The Lies We Tell
Successful Swedish-American lawyer Martin Benner must prove the innocence of dead woman Sara Texas, accused of a string of murders in the US, while looking for her missing son Mio. At the same time he finds himself framed for crimes he didn’t commit.
The Lies We Tell follows Buried Lies, both translated by Neil Smith, and I feel that I should have started with the first instalment to understand the deep troubles the main character finds himself in. But Kristina Ohlsson provides enough glimpses into his background and offers a succinct summary of the backstory which adds flavour to the current set-up and to get the reader engaged in the tense cat-and-mouse chase.
Swedish-American criminal lawyer Martin Brenner is at the top of his game in Stockholm, especially after his successful stint working in Texas. But he isn’t the most appealing person: he’s arrogant, unscrupulous and a womaniser. He’s in an on-off relationship with Lucy, his legal partner, and they both look after his niece Belle whose parents had died. Martin’s plagued by nightmares which have roots in something terrible that he did years ago.
But there’s hope for some redemption as he is working on an apparently unsolvable case of a dead woman Sara Tell, also known as Texas, who is suspected of committing a string of murders. Sara lived in America but escaped back to Sweden when pregnant. After contacting Martin and asking for help, her brother Bobby had also died. This initial contact happened in the previous book. Additionally, Martin must find Sara’s four-year-old son Mio who has been missing for months. He has no choice but to follow the case he’s been dragged into, forced by Lucifer. The man hiding behind the name represents seriously devilish machinations as one of the most famous and feared mafia bosses in America.
Early on Martin reflects on his current situation: “I’ve been trying to get justice for a suspected serial killer. I’ve been accused of committing two murders myself. My daughter was kidnapped by a mafia boss known as Lucifer. Her grandparents have been murdered. And now I’m trying to find a missing child.” He doesn’t know whom to trust as false information keeps piling up and someone is definitely trying to frame him for murders that he didn’t commit.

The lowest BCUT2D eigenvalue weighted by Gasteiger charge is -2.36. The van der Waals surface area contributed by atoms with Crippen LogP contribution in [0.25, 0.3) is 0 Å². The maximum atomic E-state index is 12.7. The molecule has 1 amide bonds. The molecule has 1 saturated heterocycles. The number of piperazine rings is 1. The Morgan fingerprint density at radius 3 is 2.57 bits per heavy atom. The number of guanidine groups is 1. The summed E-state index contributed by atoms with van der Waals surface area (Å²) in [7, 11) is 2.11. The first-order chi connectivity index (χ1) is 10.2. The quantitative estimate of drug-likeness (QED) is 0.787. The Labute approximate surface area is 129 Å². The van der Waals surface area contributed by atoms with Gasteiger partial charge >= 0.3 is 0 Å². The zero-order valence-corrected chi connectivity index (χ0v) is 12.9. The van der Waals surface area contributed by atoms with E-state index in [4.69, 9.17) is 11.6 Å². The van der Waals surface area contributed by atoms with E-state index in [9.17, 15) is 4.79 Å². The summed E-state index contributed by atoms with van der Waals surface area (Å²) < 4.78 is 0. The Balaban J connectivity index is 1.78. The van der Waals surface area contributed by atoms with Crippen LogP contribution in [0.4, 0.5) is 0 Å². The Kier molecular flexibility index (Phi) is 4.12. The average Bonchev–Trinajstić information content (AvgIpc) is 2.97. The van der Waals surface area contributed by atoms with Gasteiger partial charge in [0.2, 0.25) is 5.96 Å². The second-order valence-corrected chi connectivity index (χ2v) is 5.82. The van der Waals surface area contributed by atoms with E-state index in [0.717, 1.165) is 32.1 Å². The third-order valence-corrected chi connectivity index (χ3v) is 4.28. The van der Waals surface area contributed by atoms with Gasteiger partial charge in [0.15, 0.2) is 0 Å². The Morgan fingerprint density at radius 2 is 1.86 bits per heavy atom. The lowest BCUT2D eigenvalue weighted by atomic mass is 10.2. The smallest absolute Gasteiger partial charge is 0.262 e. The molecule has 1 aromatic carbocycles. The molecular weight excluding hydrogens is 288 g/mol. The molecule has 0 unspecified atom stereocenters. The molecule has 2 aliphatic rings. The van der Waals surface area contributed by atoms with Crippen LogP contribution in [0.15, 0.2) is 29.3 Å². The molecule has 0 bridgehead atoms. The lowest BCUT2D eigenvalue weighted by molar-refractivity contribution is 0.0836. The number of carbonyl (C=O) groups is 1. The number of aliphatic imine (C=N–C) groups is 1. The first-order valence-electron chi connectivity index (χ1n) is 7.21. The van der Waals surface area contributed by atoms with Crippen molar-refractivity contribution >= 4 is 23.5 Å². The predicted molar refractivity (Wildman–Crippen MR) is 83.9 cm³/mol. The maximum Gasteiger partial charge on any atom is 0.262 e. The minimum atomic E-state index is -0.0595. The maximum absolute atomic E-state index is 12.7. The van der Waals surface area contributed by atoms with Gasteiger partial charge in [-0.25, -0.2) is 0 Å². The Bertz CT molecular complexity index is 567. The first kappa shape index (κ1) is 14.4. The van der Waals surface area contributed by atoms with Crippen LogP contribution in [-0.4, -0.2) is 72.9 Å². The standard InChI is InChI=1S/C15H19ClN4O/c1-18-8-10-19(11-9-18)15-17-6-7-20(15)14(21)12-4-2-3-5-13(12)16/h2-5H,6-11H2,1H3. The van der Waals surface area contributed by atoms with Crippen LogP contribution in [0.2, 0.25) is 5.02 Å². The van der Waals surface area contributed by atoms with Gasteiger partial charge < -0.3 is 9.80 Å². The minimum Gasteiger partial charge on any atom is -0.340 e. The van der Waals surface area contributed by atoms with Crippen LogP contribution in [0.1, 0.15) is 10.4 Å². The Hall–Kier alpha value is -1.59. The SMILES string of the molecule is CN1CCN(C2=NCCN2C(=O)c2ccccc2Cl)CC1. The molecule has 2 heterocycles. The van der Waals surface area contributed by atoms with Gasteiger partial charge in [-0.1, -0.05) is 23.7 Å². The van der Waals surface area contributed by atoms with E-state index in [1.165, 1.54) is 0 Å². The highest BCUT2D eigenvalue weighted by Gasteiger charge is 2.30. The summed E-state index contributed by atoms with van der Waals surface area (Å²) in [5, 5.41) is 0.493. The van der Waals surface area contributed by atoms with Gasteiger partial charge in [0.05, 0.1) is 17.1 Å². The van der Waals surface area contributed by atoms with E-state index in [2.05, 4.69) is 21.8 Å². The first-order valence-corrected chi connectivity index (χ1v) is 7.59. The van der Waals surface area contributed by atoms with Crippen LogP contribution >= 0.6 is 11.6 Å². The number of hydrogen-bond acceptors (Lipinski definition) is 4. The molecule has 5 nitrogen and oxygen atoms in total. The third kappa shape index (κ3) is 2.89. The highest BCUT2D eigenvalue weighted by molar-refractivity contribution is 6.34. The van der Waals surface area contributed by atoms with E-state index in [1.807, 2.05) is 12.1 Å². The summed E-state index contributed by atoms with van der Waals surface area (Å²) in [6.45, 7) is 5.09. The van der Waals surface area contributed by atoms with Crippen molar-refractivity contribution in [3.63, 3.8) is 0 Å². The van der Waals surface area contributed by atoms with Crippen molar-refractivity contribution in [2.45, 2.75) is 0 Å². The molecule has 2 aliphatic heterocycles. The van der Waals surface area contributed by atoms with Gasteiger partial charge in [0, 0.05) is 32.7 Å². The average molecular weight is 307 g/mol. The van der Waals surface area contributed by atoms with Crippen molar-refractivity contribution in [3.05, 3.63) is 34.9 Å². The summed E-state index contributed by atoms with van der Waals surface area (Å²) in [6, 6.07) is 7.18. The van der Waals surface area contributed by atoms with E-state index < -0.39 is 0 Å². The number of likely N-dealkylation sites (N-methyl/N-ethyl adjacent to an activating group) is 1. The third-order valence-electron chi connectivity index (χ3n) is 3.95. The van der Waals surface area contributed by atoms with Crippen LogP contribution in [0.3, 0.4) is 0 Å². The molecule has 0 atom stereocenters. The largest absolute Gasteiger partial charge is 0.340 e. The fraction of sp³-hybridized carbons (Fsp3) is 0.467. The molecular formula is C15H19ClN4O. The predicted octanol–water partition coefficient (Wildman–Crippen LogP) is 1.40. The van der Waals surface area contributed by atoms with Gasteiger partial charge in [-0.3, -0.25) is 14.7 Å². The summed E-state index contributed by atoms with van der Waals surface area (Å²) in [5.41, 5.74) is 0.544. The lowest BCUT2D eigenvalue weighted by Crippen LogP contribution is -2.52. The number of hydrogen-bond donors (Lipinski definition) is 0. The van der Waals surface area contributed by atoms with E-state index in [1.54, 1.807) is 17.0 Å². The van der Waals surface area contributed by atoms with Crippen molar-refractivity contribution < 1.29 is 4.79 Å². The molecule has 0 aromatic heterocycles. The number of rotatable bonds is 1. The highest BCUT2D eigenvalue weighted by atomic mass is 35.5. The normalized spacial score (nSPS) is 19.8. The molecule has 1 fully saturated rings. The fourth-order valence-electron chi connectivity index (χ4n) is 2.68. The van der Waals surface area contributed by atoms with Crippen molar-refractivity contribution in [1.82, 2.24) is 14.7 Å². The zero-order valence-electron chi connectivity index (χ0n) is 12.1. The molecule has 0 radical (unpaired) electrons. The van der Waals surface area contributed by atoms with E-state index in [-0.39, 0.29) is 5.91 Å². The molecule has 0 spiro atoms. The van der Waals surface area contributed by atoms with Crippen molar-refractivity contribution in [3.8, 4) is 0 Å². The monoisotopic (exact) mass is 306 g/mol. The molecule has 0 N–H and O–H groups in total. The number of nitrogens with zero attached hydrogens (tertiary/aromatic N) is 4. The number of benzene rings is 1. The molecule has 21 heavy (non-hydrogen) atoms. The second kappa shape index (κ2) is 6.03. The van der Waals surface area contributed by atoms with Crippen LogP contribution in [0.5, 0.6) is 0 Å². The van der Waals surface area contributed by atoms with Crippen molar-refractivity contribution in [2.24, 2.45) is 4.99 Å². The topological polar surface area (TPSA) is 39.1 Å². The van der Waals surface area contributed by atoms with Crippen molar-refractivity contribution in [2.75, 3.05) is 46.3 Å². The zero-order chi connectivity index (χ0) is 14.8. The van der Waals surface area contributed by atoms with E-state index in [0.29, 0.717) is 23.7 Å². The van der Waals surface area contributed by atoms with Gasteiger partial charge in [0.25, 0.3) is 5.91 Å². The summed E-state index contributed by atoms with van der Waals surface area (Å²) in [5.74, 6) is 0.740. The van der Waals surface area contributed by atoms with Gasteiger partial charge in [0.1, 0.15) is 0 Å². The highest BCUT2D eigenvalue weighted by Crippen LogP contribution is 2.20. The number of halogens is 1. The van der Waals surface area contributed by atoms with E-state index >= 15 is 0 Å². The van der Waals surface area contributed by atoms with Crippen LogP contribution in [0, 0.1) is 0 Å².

Yet police claim that there’s evidence to charge him. The main detective Didrik seems particularly keen to catch Martin red-handed. An abundance of fake situations and red herrings put Martin on the road to hell. He’s unable to solve Sara’s and own problems, so travels back to Texas to search for Lucifer. The conclusion of the trip and realisation who has manipulated everything into the hellish nightmare is quite spectacular.
The entire story is told from Martin’s point of view which offers a one-sided experience of a man sinking in a sea of lies and half-truths. The lack of other perspectives creates a closing-in claustrophobia filled with lots of unanswered questions and monologues which may leave readers wondering whether Martin is worth all this attention.
Don’t be disheartened by the super-complicated story as it moves between events and people across the ocean that apparently have no connection with one another. Distant locations don’t seem to make sense at all, and Martin even mistrusts Lucy. However, there is a method in this creative madness to confuse the readers and the main character himself, leading to a very satisfying conclusion, brilliant in its simplicity.
Reviewed 12 January 2019 by